Source: website, bike shops
Weight: 730g front, 971g rear
Compatibility: Shimano 8-, 9-, 10-speed
How obtained: sample from company
RBR advertiser: yes
Tested: 60 rides
One of the coolest things about Neuvation R350 wheels is a high-tech look that fools ride partners into thinking you’ve found the newest, greatest super hoops. Super they are, but not for the reasons your buddies will assume.
Neuvations are built to be the best affordably priced aero wheels out there. Instead of focusing on weight, wild spoke-and-nipple configurations and expensive brand-name components, the company nailed the important stuff with these key features:
- Black stainless-steel aero spokes oversized (2.3 mm) at the hub
- Traditional spokes, nipples and lacing pattern for easy spoke replacement
- 27-mm-tall aero rims, which are fast yet not too stiff
- Sealed-bearing hubs with a reliable cassette body
- Build quality you can count on
The oversize spokes add strength where it’s needed and save cost by eliminating the need for custom-machined hubs (required for many modern wheelsets).
There are 16 spokes in the front wheel and 20 in the rear (nipples are durable brass). These are aero spokes with an elliptical profile in the center measuring 4.3-mm wide. Their diameter at the bend is an oversize 2.3 mm for extra strength where it counts. The hubs are forged-aluminum with 7000-series aluminum axles spinning on dual-sealed cartridge bearings.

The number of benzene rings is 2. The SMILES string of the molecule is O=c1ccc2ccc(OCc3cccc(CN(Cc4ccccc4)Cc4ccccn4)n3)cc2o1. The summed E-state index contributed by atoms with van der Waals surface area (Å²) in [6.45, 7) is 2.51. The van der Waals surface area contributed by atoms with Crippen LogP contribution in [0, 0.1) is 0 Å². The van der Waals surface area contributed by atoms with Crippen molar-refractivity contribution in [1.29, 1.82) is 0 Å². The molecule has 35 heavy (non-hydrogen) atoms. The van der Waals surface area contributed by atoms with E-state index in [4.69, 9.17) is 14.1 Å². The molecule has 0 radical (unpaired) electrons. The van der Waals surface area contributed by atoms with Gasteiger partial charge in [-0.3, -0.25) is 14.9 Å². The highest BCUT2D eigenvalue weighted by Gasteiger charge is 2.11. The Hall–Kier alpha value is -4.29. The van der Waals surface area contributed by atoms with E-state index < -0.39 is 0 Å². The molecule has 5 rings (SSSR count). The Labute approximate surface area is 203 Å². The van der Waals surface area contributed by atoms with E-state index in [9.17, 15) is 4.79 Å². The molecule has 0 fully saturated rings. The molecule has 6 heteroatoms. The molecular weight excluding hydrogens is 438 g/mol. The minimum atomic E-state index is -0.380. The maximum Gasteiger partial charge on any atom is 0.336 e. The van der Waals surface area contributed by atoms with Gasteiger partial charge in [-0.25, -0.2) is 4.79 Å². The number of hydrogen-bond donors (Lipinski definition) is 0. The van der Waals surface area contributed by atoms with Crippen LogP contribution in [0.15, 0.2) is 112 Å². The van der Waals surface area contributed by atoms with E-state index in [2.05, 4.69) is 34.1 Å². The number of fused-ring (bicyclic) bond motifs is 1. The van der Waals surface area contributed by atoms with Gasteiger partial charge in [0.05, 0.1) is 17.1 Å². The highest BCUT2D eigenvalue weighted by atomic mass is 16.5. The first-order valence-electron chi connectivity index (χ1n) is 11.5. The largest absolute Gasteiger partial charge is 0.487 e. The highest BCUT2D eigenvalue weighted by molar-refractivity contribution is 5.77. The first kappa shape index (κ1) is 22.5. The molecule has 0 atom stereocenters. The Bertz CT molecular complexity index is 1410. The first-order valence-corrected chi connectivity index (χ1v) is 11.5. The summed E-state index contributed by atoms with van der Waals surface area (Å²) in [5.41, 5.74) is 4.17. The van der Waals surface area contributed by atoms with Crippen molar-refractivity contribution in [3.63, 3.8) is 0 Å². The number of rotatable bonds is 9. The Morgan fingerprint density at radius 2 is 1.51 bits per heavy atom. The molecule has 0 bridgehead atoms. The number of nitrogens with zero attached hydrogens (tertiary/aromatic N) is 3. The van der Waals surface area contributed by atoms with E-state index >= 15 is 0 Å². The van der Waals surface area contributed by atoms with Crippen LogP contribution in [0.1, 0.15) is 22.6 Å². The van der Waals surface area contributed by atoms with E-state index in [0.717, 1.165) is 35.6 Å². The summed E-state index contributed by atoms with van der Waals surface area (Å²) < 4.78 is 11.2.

Note: The Neuvation M28 wheelset is essentially identical to the R350, but the suggested retail price is $25 less because it comes without quick-release skewers.
On the Road
It’s impossible to know how reliable wheels are without putting lots of miles on them. I weigh 175 pounds, climb a lot and regularly ride on dirt roads near my house to avoid a nasty-traffic stretch. I generally start breaking spokes on modern aero wheels after about two years of regular riding.
On the Neuvation R350’s, I broke one rear drive-side spoke after a month. That was the only failure in the first four months of use, and I’ve been hammering the wheels.
I discussed the bad break with Neuvation’s John Neugent, who was understandably unhappy that it happened during an RBR test. But he expressed confidence that the problem was caused by a defective spoke and is not indicative of overall spoke quality. He said he’s heard no complaints from owners of the hundreds of wheelsets that have been purchased since they went on the market several months ago.
Turn, Turn, Turn
There was a silver lining to the spoke failure. After it broke, the wheel was still able to turn. I had no trouble riding home. On some high-tech hoops, a broken spoke throws the wheel so far out of whack that it hits the frame. And once home, it was an easy 10-minute job to remove the cassette, pop in the spoke and true the wheel. Because standard parts are used, repairs don’t require special tools.
The ride on the R350’s is slightly stiffer than on my 32-spoke Dura-Ace/Mavic Open wheels. I believe they are a bit faster on descents, too, though I don’t have any data to prove it beside more brake-pad wear. Mounting and removing tires is easy.
So far, apart from the one hiccup, the Neuvations have been impressive. And my riding buddies wonder if I’m getting fitter or if it’s these cool wheels.
Jim Langley is RBR’s Technical Editor. He has been a pro mechanic and cycling writer for more than 40 years. He’s the author of Your Home Bicycle Workshop in the RBR eBookstore. Check out his “cycling aficionado” website at http://www.jimlangley.net, his Q&A blog and updates at Twitter. Jim’s streak of consecutive cycling days has reached more than 8,000. Click to read Jim’s full bio.